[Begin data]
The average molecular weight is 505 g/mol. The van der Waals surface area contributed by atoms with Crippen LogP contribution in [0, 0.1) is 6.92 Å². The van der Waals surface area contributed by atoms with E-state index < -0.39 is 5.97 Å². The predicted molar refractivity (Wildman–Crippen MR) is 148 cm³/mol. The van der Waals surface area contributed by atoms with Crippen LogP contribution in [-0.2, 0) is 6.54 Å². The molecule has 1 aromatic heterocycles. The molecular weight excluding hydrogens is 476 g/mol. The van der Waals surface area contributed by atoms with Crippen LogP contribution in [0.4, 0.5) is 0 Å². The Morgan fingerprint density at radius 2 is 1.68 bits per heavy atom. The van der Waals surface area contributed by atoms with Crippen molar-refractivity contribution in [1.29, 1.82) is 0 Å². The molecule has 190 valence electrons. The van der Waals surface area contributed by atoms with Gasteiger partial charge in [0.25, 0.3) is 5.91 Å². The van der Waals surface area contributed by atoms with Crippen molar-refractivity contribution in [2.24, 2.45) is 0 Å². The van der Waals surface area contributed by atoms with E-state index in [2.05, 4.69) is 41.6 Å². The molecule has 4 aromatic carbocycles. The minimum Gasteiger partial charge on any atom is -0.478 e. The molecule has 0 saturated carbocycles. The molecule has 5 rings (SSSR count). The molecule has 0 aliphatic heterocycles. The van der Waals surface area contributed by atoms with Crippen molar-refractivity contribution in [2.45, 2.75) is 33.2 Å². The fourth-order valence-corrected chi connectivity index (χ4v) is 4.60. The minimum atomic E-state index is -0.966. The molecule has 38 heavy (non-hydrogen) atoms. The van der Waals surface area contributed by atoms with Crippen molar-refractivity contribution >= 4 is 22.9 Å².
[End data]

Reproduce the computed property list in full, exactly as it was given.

The average molecular weight is 505 g/mol. The van der Waals surface area contributed by atoms with Crippen LogP contribution in [0, 0.1) is 6.92 Å². The van der Waals surface area contributed by atoms with E-state index < -0.39 is 5.97 Å². The predicted molar refractivity (Wildman–Crippen MR) is 148 cm³/mol. The van der Waals surface area contributed by atoms with Crippen LogP contribution in [-0.2, 0) is 6.54 Å². The molecule has 1 aromatic heterocycles. The molecular weight excluding hydrogens is 476 g/mol. The van der Waals surface area contributed by atoms with Crippen LogP contribution in [0.4, 0.5) is 0 Å². The Morgan fingerprint density at radius 2 is 1.68 bits per heavy atom. The van der Waals surface area contributed by atoms with Crippen molar-refractivity contribution in [1.29, 1.82) is 0 Å². The molecule has 190 valence electrons. The van der Waals surface area contributed by atoms with Gasteiger partial charge in [0.25, 0.3) is 5.91 Å². The van der Waals surface area contributed by atoms with Crippen molar-refractivity contribution in [2.24, 2.45) is 0 Å². The van der Waals surface area contributed by atoms with E-state index in [2.05, 4.69) is 41.6 Å². The molecule has 4 aromatic carbocycles. The minimum Gasteiger partial charge on any atom is -0.478 e. The molecule has 0 saturated carbocycles. The molecule has 5 rings (SSSR count). The molecule has 0 aliphatic heterocycles. The van der Waals surface area contributed by atoms with Crippen molar-refractivity contribution in [2.45, 2.75) is 33.2 Å². The fourth-order valence-corrected chi connectivity index (χ4v) is 4.60. The minimum atomic E-state index is -0.966. The molecule has 38 heavy (non-hydrogen) atoms. The van der Waals surface area contributed by atoms with Crippen molar-refractivity contribution >= 4 is 22.9 Å².